I ate 1/2 an avocado at the end of this lap and felt immediately better. The mental picture of popeye eating spinach popped into my legs, and I think I had the popeye song stuck in my head for the last 15 or so miles :) Lap 6: 1:54 (oops!) Lap 7 My parents so nicely decided to drive the 4 hours from Chapel Hill to see me run, and showed up right as I was racing out of the start/finish. I could see them out of the corner of my eye, my mom was picking up her pace to come talk to me! I waved a hello as Edge said, “you have 30 sec to get out of this aid station, shes right on your heels.” I laughed internally, figures, my parents always have impeccable timing. They can sense when to show up for the last exciting part of an event so they don’t have to stay too long, but also don’t miss the action. They came exactly when I was heading out on my last loop and I was getting ready to put the hammer down. Thankfully Edge explained why all I did was smile and wave, and then took them to the 2 other places where they could see me run by multiple times. Later my dad said he saw that all too familiar look in my eye, the “I want this bad, get out of my way” look and he knew I wouldn’t be stopping for a chat…or letting anyone catch me either. (I think this look is usually reserved for food at the dinner table, perhaps that’s why he knows it so well) This is the lap where my 10 min lead had turned into barely 2 minutes and I had to have a talk with myself. I had led the women’s field the whole day, which is not unusual for me. I have a terrible habit of going out too fast when others pace themselves better…and I spectacularly blow up in the third quarter. Typically I psych myself out now in the last second. I start to doubt my pacing, and what I have left, I begin to think that maybe the other women have been running super easy, biding their time to pick up the pace….and sometimes, many times, this internal self doubt gets too loud and I sort of give up. For a split second I had that thought, but shook it out of my mind as fast as I could. I had trained hard, I had run in the snow, the cold, the muck, the ice, and everything in between all winter, I wasn’t going down with out a fight! I put my head down and ran, and ran, and ran. Grindstone 100 had toyed with my emotions. I had mentally thrown in the towel by mile 66 in a puddle of doubt and self pity and I just let the other women go by with out giving chase. I had let that voice take over, “you started too hard, you haven’t been able to keep anything down for 5o miles..its over, give up…” and in a way I did. I was not going to let that voice win again, this would not be Grindstone part II…I made up about 5-6 minutes the last and final lap and was so proud of myself for overcoming my own demons! Lap 7 1:43 This of course wasn’t the end of my day. In the usual spirit of my ultra races, I finished feeling swell, but 10 minutes later the ground was spinning and I had to lay down. I tried to close my eyes and act normal, but I knew it was coming. Poor #Danton walked up to chat just as I lost my composure….”Hey I wanted to congratulate you on a great race, how do you feel?” “Like I am going to vomit…” and I did, on my shoes, with #Danton holding my hair like an ultra-gentleman. :) Total distance 62.7 miles, Total Time 12:00:35 and set a new course record!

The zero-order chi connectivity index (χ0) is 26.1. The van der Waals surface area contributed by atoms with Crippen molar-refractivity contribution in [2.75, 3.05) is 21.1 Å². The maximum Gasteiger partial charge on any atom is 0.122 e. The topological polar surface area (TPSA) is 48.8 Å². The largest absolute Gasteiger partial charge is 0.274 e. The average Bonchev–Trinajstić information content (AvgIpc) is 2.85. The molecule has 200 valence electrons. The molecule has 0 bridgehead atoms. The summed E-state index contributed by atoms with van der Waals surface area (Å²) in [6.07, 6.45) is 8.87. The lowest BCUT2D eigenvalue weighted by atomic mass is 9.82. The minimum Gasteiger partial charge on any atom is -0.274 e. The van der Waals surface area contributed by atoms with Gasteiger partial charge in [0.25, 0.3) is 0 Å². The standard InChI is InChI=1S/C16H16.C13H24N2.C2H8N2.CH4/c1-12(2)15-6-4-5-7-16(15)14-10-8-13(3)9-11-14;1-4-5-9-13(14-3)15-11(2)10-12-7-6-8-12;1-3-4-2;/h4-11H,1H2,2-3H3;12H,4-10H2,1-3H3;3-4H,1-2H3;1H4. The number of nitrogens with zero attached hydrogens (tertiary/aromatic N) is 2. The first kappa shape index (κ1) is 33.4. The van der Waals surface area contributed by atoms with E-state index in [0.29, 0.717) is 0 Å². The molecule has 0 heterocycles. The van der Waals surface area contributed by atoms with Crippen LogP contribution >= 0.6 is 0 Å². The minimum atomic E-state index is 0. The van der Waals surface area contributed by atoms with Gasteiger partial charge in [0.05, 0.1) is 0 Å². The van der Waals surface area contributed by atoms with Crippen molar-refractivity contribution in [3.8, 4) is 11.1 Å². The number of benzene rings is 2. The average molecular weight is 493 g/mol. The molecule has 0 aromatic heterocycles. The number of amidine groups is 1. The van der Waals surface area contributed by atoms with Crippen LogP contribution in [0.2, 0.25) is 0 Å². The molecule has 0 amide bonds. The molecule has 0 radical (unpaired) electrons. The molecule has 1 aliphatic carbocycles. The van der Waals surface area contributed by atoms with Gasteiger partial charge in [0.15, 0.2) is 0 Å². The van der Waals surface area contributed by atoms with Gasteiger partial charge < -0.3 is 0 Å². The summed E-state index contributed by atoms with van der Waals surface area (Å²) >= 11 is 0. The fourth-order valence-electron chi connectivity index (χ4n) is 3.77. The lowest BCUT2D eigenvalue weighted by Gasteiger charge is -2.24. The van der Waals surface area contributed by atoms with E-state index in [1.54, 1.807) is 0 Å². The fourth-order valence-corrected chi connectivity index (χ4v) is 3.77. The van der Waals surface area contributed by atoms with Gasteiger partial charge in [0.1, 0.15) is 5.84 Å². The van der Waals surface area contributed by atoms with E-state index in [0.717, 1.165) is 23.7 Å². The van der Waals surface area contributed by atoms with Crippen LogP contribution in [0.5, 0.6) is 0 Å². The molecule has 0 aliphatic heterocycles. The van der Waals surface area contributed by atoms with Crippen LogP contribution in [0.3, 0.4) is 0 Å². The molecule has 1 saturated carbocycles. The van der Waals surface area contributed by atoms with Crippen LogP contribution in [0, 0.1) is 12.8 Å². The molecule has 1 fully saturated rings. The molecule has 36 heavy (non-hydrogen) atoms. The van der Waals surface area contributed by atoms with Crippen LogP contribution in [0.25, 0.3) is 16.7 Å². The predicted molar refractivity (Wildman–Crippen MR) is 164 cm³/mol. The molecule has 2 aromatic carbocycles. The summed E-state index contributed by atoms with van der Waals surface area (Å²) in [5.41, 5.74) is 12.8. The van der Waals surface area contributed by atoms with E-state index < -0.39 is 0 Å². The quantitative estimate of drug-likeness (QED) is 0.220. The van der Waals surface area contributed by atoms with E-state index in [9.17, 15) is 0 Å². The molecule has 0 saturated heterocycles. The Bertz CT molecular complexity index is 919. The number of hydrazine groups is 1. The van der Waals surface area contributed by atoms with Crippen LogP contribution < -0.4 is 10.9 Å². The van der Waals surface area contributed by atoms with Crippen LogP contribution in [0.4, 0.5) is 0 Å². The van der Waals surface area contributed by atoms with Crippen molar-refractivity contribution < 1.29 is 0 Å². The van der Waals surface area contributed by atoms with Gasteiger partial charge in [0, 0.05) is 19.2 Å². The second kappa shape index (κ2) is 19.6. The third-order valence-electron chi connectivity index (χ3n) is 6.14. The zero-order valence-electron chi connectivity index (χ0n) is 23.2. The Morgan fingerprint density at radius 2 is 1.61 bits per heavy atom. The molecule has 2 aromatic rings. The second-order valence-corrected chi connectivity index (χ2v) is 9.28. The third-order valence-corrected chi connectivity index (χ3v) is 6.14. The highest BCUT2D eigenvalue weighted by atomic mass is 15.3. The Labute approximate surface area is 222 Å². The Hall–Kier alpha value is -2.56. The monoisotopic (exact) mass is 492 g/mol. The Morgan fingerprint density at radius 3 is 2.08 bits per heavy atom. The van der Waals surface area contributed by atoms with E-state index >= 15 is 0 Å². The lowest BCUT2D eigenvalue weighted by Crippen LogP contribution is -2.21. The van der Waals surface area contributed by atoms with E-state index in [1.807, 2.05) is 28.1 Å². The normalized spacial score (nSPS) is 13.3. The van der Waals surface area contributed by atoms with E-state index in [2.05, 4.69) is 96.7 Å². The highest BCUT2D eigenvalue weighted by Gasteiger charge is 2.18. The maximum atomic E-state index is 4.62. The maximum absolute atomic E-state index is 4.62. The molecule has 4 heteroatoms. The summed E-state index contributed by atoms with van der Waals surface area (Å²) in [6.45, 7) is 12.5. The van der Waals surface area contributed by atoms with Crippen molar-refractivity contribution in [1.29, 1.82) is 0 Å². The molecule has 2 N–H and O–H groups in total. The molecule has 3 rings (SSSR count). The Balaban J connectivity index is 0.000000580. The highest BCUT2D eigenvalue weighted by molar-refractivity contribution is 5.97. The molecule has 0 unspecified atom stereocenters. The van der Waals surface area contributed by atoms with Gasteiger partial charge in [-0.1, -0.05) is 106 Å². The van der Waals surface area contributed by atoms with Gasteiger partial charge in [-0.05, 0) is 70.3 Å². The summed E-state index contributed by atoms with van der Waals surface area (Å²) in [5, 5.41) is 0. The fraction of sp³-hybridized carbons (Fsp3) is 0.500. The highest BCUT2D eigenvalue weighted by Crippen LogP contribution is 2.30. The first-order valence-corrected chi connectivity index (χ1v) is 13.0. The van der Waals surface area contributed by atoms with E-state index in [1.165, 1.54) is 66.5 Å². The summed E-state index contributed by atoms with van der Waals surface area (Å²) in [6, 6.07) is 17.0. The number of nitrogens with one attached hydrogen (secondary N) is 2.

Its really a Thomas Jefferson cup. Not just because its what I won, but because TJefferson used to have these cups specially made for himself, and now I own one :)
Thank you so much AJW and John Anderson for hosting such a fantastic race! This race is a must for any east-coasters looking for a spring 100k just to run, or to use as a tune up for summer 100s. All the volunteers are runners, and most ultra runners so they know exactly how to host a perfect ultra. There are too many other people to thank here as well. All you aid station captions, and happy VA faces know who you are. I am so happy I signed up for this race, just seeing you all again made for a really great race! Of course I was be remiss if I didn’t give credit to my TH friends and training buddies. Thanks Lynx, Ben, Crash, Burn, Willow, Nate, Pinto, Bounce and everyone else for making the long cold and dark winter runs fun! Thank you Edge, Ben and Lawst for the A+ crewing/pacing, and congrats Galoot on your first 100k! So glad I got to share the experience with you!
Gear I love and used at the race:
- Orange Mud Single Barrel Hydraquiver-so easy to refill!
- Altra’s Superior 2.0 these shoes have been amazing all winter in the snow and slick mud. I felt sure on my feet, even though the mud tried to derail me!
So happy at the finish!
And as always, my two favorite guys at home. I love you, thanks for supporting me. Check out this little video made by some of AJW’s kids and student, the were running all over the course all day, even up and down ladders!